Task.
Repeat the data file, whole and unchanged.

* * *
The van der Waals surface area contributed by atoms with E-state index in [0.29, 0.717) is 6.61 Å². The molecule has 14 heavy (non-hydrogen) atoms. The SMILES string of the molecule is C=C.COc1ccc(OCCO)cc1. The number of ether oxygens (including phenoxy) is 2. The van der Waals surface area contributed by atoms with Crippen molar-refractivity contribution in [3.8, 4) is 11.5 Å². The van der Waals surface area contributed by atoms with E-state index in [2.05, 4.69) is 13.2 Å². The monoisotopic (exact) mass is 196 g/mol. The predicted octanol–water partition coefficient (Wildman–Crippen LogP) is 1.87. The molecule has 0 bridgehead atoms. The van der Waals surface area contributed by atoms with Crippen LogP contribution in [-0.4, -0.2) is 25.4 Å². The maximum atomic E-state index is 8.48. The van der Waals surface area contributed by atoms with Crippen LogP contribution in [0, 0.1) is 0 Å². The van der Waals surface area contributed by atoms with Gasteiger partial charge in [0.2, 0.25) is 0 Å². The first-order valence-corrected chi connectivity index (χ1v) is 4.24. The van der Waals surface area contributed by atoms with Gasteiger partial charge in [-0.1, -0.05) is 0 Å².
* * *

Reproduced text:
The van der Waals surface area contributed by atoms with E-state index in [0.29, 0.717) is 6.61 Å². The molecule has 14 heavy (non-hydrogen) atoms. The SMILES string of the molecule is C=C.COc1ccc(OCCO)cc1. The number of ether oxygens (including phenoxy) is 2. The van der Waals surface area contributed by atoms with Crippen molar-refractivity contribution in [3.8, 4) is 11.5 Å². The van der Waals surface area contributed by atoms with E-state index in [2.05, 4.69) is 13.2 Å². The monoisotopic (exact) mass is 196 g/mol. The predicted octanol–water partition coefficient (Wildman–Crippen LogP) is 1.87. The molecule has 0 bridgehead atoms. The van der Waals surface area contributed by atoms with Crippen LogP contribution in [-0.4, -0.2) is 25.4 Å². The maximum atomic E-state index is 8.48. The van der Waals surface area contributed by atoms with Crippen LogP contribution in [0, 0.1) is 0 Å². The van der Waals surface area contributed by atoms with Gasteiger partial charge in [0.2, 0.25) is 0 Å². The first-order valence-corrected chi connectivity index (χ1v) is 4.24. The van der Waals surface area contributed by atoms with Gasteiger partial charge in [-0.1, -0.05) is 0 Å².